Museum Of Moon Installation Launches The Burns & Beyond Festival, Edinburgh.
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Beneath the Moon’s pale beams. Burns Night
“The sky was blue, the wind was still, the Moon was shining clearly…”. For Burns Night, we’re in Edinburgh, which has hosted a Burns and Beyond arts and culture festival, celebrating the life and legacy of Scotland's national poet, for the past four years. This atmospheric scene is from 2019, when Luke Jerram’s mesmerising installation Museum of the Moon hovered over visitors to St Giles’ Cathedral, complete with an actor playing Robert Burns. It’s actually a type of balloon, about seven metres wide, which is lit from the inside with a high-resolution image of the Moon’s surface, taken by a Nasa satellite, creating an optical illusion in darkened surroundings.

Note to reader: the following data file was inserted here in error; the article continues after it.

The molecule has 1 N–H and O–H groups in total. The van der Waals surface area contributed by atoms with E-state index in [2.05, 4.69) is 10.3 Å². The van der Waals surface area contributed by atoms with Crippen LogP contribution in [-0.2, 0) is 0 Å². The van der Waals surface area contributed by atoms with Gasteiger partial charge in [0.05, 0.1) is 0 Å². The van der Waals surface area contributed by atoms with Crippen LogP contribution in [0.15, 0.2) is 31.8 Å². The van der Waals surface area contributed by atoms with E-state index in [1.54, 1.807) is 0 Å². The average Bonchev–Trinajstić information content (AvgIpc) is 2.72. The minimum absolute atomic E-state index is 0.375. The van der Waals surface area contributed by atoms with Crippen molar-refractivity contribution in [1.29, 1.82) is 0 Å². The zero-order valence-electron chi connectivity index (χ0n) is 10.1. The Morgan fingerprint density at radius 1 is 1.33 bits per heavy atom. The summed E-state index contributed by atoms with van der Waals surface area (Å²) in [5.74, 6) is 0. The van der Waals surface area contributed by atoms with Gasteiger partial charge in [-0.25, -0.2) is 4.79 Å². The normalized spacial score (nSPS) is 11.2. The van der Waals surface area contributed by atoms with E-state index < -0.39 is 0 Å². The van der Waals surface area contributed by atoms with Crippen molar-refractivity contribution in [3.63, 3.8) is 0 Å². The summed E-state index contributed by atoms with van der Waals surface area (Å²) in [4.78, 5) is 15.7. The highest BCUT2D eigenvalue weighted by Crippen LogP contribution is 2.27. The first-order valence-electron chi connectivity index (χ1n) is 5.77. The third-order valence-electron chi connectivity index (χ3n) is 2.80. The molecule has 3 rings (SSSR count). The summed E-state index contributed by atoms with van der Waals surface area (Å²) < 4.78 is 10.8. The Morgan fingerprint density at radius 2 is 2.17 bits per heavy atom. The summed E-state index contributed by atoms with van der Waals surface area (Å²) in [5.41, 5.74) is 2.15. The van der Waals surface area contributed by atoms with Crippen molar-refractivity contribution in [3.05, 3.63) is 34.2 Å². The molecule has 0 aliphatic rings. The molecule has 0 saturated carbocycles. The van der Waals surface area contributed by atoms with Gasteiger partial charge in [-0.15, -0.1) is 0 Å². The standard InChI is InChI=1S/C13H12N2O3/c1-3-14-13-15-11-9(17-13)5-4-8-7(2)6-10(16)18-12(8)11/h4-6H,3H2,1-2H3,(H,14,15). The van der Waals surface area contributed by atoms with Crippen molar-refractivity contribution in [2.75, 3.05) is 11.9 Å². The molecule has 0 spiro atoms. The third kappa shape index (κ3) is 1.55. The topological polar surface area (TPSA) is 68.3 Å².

The Moon has been inspiring poets, artists and writers for centuries and Burns certainly nodded to it in many of his poems and songs, including The Rigs O’Barley and Halloween. But it will be two of his best-known works, Address to a Haggis and Auld Lang Syne, which will be read aloud in homes across Scotland and beyond this evening, on the anniversary of Burns’ birth, 25 January 1759. A traditional supper of neeps, tatties and the “great chieftain o’ the pudding race” itself awaits!